In a week when the Leveson inquiry is investigating press misconduct through phone hacking this film arrives in cinemas harking back to the late seventies when although technology was not as advanced the methods deployed by the tabloid press were still as underhand and condemning as today. Focussing on the tale of Joyce McKinney a former beauty queen-Miss Wyoming-and a young Mormon, Kirk Anderson, who she allegedly kidnapped, held captive and forcibly had sex with it is still, even after viewing the film, unclear what actually happened so clouded with prejudice are the preconceptions instigated by the press. Matters are not helped by McKinney who although an extremely and intelligent interviewee in possession of a high IQ -168- and charming manner of discourse when recounting her version of events comes across as a delusional fantasist and therefore a less than credible witness.

The drama starts to unfold when McKinney first lays eyes on Anderson who she describes as a handsome desirable man though others point out that he was hardly an obvious object of lust weighing more than 300lbs and being of less than average attractiveness. This does not deter McKinney however who sets out to ensnare her man at whatever the price. Apparently some sort of compromise is reached and the two embark on an affair but when Anderson is removed to England as part of his Mormon training the trouble begins. McKinney believed he had been spirited away from her clutches and sets out to reclaim her true love and does what any (ab)normal person would do in those circumstances  enlisting the services of an accomplice-JK May- she then hires a bodyguard, a pilot and private jet then armed with a bottle of chloroform and an imitation gun flies to England to ‘persuade’ Anderson to impregnate her thus destabilising the hold the Mormon facility has over him. Where the financial backing she needs to fund such an elaborate plan derives from is never made clear but minor trivialities or reality never stand in McKinney’s way when her determination in overdrive. Along the way the bodyguard and pilot opt out so with May in tow as a loyal lapdog she tracks Anderson down and here matters become clouded in the various participants’ memories. According to the press McKinney held him captive and chained him up spread-eagled whilst she forcibly encouraged him to have sex with her repeatedly. McKinney however states that Anderson willingly accompanied her and chose to have sex with her and the handcuffs and manacles were merely sexual role play with him as her sex slave. The tabloid press, in the shape of the ever reliable Daily Mirror, cotton on to the story adding their salubrious sensationalist twist and immediately it becomes front page news and a national topic of conversation.

The subsequent coverage follows its way through the court case and after McKinney serves several months on remand is released on bail, Moments of notoriety then ensue including an infamous appearance at the premiere of The Stud where her presence even upstages that of the films star a certain Joan Collins. The story continues to become even more surreal after her release however as disguised as deaf mutes both she and May flee Britain only to turn up elsewhere as two unconvincing Indians from Calcutta. Meanwhile the press, in particular the Daily Mirror, have a field day and all manner of unsubstantiated stories are paraded as truth across their front pages. To counterbalance this the Daily Express attempt to tell Mc Kinney’s version of events and she suffers the confusing problem of having two radically alternate and differing stories about the same set of events spread across two of the biggest newspapers in the country at the same time. From the testimonies given by those involved at the time it would transpire that the truth is somewhere between the two events detailed but as no-one seems to be totally credible even this is debatable. What does become clear is that truth is a minor factor when it comes to selling newspapers or scandalising a nation by preying on those with petty morals to buy into their own brand of righteousness.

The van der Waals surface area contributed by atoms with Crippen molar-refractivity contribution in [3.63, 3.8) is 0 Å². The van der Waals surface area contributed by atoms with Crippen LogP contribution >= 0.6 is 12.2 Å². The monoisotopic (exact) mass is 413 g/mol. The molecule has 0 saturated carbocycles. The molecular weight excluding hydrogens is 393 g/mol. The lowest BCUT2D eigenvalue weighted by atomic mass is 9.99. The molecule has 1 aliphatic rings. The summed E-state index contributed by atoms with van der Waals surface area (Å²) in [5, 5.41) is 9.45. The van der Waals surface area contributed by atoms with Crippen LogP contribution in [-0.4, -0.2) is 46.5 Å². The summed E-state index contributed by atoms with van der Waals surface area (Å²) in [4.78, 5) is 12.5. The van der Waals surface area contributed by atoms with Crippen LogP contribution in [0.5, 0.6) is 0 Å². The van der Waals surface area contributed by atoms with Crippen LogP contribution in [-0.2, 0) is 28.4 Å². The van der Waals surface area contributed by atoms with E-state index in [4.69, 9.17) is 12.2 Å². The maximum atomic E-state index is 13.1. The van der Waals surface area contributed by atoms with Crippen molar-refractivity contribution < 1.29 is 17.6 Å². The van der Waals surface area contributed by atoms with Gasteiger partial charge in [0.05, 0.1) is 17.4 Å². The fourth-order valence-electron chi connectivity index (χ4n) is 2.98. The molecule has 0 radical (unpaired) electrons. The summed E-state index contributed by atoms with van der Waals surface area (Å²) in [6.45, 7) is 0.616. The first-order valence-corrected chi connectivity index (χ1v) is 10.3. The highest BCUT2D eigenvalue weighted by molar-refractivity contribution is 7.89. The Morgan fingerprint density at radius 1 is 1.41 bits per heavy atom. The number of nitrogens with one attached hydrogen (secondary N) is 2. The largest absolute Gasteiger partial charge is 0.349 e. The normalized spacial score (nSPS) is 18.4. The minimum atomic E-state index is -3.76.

Tabloid is a thoroughly engaging film and McKinney remains to this day a fascinating character. All wide eyed disbelief and a raucous raconteur with ribald storytelling abilities who at one point, tellingly, insists that all the drama lessons she had have stood her in good stead. She reveals herself to be a thoroughly engaging if not wholly convincing or reliable interviewee although the tales of treating those around her as slaves still persist only nowadays it is the five Pitbulls she has had cloned –really- from her beloved soul-mate Booger who fulfil this role dialling phone numbers and retrieving drinks from the Fridge!! As all this is revealed at the end of this captivating and often unintentionally hilarious film it becomes clear that McKinney can quite accurately be described as barking mad.

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